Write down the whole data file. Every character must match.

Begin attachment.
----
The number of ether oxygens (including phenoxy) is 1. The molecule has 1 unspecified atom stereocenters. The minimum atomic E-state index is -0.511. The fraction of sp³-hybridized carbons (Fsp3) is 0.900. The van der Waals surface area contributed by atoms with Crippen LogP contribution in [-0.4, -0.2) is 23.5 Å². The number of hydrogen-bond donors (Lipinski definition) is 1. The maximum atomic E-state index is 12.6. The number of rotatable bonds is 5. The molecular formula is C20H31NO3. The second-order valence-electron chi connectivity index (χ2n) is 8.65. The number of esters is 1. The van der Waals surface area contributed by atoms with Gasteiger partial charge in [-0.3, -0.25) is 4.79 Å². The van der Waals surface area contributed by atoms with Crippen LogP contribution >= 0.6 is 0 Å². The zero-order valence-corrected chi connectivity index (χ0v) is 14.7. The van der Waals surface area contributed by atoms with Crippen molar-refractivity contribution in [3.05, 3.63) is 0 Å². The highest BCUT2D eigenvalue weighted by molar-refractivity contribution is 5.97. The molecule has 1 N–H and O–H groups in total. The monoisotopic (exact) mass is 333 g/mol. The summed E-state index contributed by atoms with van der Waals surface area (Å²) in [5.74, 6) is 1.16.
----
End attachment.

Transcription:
The number of ether oxygens (including phenoxy) is 1. The molecule has 1 unspecified atom stereocenters. The minimum atomic E-state index is -0.511. The fraction of sp³-hybridized carbons (Fsp3) is 0.900. The van der Waals surface area contributed by atoms with Crippen LogP contribution in [-0.4, -0.2) is 23.5 Å². The number of hydrogen-bond donors (Lipinski definition) is 1. The maximum atomic E-state index is 12.6. The number of rotatable bonds is 5. The molecular formula is C20H31NO3. The second-order valence-electron chi connectivity index (χ2n) is 8.65. The number of esters is 1. The van der Waals surface area contributed by atoms with Gasteiger partial charge in [-0.3, -0.25) is 4.79 Å². The van der Waals surface area contributed by atoms with Crippen LogP contribution >= 0.6 is 0 Å². The zero-order valence-corrected chi connectivity index (χ0v) is 14.7. The van der Waals surface area contributed by atoms with Crippen molar-refractivity contribution in [3.05, 3.63) is 0 Å². The highest BCUT2D eigenvalue weighted by molar-refractivity contribution is 5.97. The molecule has 1 N–H and O–H groups in total. The monoisotopic (exact) mass is 333 g/mol. The summed E-state index contributed by atoms with van der Waals surface area (Å²) in [5.74, 6) is 1.16.